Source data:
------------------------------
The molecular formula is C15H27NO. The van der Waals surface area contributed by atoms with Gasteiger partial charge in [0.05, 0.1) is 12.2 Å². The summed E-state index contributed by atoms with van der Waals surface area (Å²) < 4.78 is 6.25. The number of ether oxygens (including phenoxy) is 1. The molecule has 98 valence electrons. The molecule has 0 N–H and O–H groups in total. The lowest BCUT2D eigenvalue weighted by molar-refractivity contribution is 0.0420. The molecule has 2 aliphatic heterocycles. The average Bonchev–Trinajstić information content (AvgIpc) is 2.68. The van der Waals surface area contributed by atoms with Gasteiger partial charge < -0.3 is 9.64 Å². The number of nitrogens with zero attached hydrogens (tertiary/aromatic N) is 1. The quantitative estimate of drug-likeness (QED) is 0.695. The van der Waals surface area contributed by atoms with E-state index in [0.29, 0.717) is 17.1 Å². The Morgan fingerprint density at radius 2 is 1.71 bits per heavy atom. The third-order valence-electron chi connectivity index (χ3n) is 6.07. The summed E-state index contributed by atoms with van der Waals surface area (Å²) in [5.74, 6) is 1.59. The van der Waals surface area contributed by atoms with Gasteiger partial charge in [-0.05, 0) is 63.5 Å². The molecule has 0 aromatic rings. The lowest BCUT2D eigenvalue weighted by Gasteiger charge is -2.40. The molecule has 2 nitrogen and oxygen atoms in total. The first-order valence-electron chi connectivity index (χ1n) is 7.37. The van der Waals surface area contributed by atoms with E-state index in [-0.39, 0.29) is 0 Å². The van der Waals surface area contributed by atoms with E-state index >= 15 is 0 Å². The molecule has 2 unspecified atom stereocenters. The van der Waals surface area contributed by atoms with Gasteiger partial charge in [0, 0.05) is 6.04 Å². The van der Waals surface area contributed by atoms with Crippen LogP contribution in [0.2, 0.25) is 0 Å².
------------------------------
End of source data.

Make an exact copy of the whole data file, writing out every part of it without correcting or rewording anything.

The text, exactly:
The molecular formula is C15H27NO. The van der Waals surface area contributed by atoms with Gasteiger partial charge in [0.05, 0.1) is 12.2 Å². The summed E-state index contributed by atoms with van der Waals surface area (Å²) < 4.78 is 6.25. The number of ether oxygens (including phenoxy) is 1. The molecule has 98 valence electrons. The molecule has 0 N–H and O–H groups in total. The lowest BCUT2D eigenvalue weighted by molar-refractivity contribution is 0.0420. The molecule has 2 aliphatic heterocycles. The average Bonchev–Trinajstić information content (AvgIpc) is 2.68. The van der Waals surface area contributed by atoms with Gasteiger partial charge < -0.3 is 9.64 Å². The number of nitrogens with zero attached hydrogens (tertiary/aromatic N) is 1. The quantitative estimate of drug-likeness (QED) is 0.695. The van der Waals surface area contributed by atoms with E-state index in [0.29, 0.717) is 17.1 Å². The Morgan fingerprint density at radius 2 is 1.71 bits per heavy atom. The third-order valence-electron chi connectivity index (χ3n) is 6.07. The summed E-state index contributed by atoms with van der Waals surface area (Å²) in [5.74, 6) is 1.59. The van der Waals surface area contributed by atoms with Gasteiger partial charge in [-0.05, 0) is 63.5 Å². The molecule has 0 aromatic rings. The lowest BCUT2D eigenvalue weighted by Gasteiger charge is -2.40. The molecule has 2 nitrogen and oxygen atoms in total. The first-order valence-electron chi connectivity index (χ1n) is 7.37. The van der Waals surface area contributed by atoms with E-state index in [-0.39, 0.29) is 0 Å². The van der Waals surface area contributed by atoms with E-state index >= 15 is 0 Å². The molecule has 2 unspecified atom stereocenters. The van der Waals surface area contributed by atoms with Gasteiger partial charge in [0, 0.05) is 6.04 Å². The van der Waals surface area contributed by atoms with Crippen LogP contribution in [0.2, 0.25) is 0 Å².